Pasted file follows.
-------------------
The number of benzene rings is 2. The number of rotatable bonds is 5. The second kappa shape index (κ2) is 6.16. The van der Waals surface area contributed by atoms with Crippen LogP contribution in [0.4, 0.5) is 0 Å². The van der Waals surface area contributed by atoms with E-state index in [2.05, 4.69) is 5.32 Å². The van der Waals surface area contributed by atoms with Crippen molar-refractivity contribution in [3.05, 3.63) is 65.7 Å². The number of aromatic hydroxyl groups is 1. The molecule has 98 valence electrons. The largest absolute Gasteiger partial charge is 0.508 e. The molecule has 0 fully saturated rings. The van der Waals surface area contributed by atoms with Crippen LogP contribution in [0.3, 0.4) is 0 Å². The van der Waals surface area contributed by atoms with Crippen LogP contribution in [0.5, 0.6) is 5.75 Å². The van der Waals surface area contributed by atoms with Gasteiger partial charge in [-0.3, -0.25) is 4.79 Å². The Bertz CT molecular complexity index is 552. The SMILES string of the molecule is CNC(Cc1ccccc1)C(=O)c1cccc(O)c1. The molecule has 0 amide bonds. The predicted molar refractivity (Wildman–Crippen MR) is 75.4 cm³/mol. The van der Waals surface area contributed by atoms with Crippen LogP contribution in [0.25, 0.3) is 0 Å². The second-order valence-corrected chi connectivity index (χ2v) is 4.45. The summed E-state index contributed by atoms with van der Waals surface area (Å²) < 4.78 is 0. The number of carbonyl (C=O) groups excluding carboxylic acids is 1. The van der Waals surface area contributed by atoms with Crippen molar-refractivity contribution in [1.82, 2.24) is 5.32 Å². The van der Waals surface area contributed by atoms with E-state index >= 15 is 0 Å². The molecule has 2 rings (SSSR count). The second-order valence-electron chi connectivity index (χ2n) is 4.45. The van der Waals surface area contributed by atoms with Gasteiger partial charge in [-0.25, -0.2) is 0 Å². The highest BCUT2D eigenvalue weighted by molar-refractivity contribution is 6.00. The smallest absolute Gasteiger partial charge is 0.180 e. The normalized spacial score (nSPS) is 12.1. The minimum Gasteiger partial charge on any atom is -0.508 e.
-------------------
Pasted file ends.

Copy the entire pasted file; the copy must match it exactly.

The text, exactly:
The number of benzene rings is 2. The number of rotatable bonds is 5. The second kappa shape index (κ2) is 6.16. The van der Waals surface area contributed by atoms with Crippen LogP contribution in [0.4, 0.5) is 0 Å². The van der Waals surface area contributed by atoms with E-state index in [2.05, 4.69) is 5.32 Å². The van der Waals surface area contributed by atoms with Crippen molar-refractivity contribution in [3.05, 3.63) is 65.7 Å². The number of aromatic hydroxyl groups is 1. The molecule has 98 valence electrons. The largest absolute Gasteiger partial charge is 0.508 e. The molecule has 0 fully saturated rings. The van der Waals surface area contributed by atoms with Crippen LogP contribution in [0.3, 0.4) is 0 Å². The van der Waals surface area contributed by atoms with Crippen LogP contribution in [0.5, 0.6) is 5.75 Å². The van der Waals surface area contributed by atoms with Gasteiger partial charge in [-0.3, -0.25) is 4.79 Å². The Bertz CT molecular complexity index is 552. The SMILES string of the molecule is CNC(Cc1ccccc1)C(=O)c1cccc(O)c1. The molecule has 0 amide bonds. The predicted molar refractivity (Wildman–Crippen MR) is 75.4 cm³/mol. The van der Waals surface area contributed by atoms with Crippen LogP contribution in [0.25, 0.3) is 0 Å². The second-order valence-corrected chi connectivity index (χ2v) is 4.45. The summed E-state index contributed by atoms with van der Waals surface area (Å²) < 4.78 is 0. The number of carbonyl (C=O) groups excluding carboxylic acids is 1. The van der Waals surface area contributed by atoms with Crippen molar-refractivity contribution in [1.82, 2.24) is 5.32 Å². The van der Waals surface area contributed by atoms with E-state index >= 15 is 0 Å². The molecule has 2 rings (SSSR count). The second-order valence-electron chi connectivity index (χ2n) is 4.45. The van der Waals surface area contributed by atoms with Gasteiger partial charge in [-0.25, -0.2) is 0 Å². The highest BCUT2D eigenvalue weighted by molar-refractivity contribution is 6.00. The smallest absolute Gasteiger partial charge is 0.180 e. The normalized spacial score (nSPS) is 12.1. The minimum Gasteiger partial charge on any atom is -0.508 e.